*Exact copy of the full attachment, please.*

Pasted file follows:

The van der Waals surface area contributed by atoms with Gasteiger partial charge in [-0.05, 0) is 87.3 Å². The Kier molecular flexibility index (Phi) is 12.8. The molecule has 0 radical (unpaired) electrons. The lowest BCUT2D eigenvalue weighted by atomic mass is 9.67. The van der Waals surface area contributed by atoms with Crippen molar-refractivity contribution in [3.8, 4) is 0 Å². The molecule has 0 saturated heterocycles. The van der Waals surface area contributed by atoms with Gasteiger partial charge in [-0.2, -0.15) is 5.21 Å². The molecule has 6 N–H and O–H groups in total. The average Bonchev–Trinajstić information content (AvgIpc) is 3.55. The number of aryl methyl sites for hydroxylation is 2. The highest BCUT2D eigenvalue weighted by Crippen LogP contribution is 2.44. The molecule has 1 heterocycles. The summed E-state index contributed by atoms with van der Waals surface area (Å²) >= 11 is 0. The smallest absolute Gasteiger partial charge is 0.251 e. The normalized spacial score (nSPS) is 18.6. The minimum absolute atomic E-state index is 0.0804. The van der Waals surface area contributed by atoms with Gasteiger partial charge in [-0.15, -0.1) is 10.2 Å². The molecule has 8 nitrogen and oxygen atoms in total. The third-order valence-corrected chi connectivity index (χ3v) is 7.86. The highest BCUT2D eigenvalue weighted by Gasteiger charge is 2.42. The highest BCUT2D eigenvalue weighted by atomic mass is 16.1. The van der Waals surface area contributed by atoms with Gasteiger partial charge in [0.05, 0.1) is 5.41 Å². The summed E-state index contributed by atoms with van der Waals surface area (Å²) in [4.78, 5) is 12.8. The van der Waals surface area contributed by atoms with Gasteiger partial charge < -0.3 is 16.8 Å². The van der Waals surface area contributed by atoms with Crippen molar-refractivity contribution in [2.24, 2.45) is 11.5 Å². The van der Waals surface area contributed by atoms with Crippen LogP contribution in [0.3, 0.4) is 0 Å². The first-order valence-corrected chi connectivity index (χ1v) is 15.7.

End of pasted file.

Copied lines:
The van der Waals surface area contributed by atoms with Gasteiger partial charge in [-0.05, 0) is 87.3 Å². The Kier molecular flexibility index (Phi) is 12.8. The molecule has 0 radical (unpaired) electrons. The lowest BCUT2D eigenvalue weighted by atomic mass is 9.67. The van der Waals surface area contributed by atoms with Crippen molar-refractivity contribution in [3.8, 4) is 0 Å². The molecule has 0 saturated heterocycles. The van der Waals surface area contributed by atoms with Gasteiger partial charge in [-0.2, -0.15) is 5.21 Å². The molecule has 6 N–H and O–H groups in total. The average Bonchev–Trinajstić information content (AvgIpc) is 3.55. The number of aryl methyl sites for hydroxylation is 2. The highest BCUT2D eigenvalue weighted by Crippen LogP contribution is 2.44. The molecule has 1 heterocycles. The summed E-state index contributed by atoms with van der Waals surface area (Å²) >= 11 is 0. The smallest absolute Gasteiger partial charge is 0.251 e. The normalized spacial score (nSPS) is 18.6. The minimum absolute atomic E-state index is 0.0804. The van der Waals surface area contributed by atoms with Gasteiger partial charge in [-0.15, -0.1) is 10.2 Å². The molecule has 8 nitrogen and oxygen atoms in total. The third-order valence-corrected chi connectivity index (χ3v) is 7.86. The highest BCUT2D eigenvalue weighted by Gasteiger charge is 2.42. The highest BCUT2D eigenvalue weighted by atomic mass is 16.1. The van der Waals surface area contributed by atoms with Gasteiger partial charge in [0.05, 0.1) is 5.41 Å². The summed E-state index contributed by atoms with van der Waals surface area (Å²) in [4.78, 5) is 12.8. The van der Waals surface area contributed by atoms with Gasteiger partial charge < -0.3 is 16.8 Å². The van der Waals surface area contributed by atoms with Crippen molar-refractivity contribution in [2.24, 2.45) is 11.5 Å². The van der Waals surface area contributed by atoms with Crippen LogP contribution in [0.3, 0.4) is 0 Å². The first-order valence-corrected chi connectivity index (χ1v) is 15.7.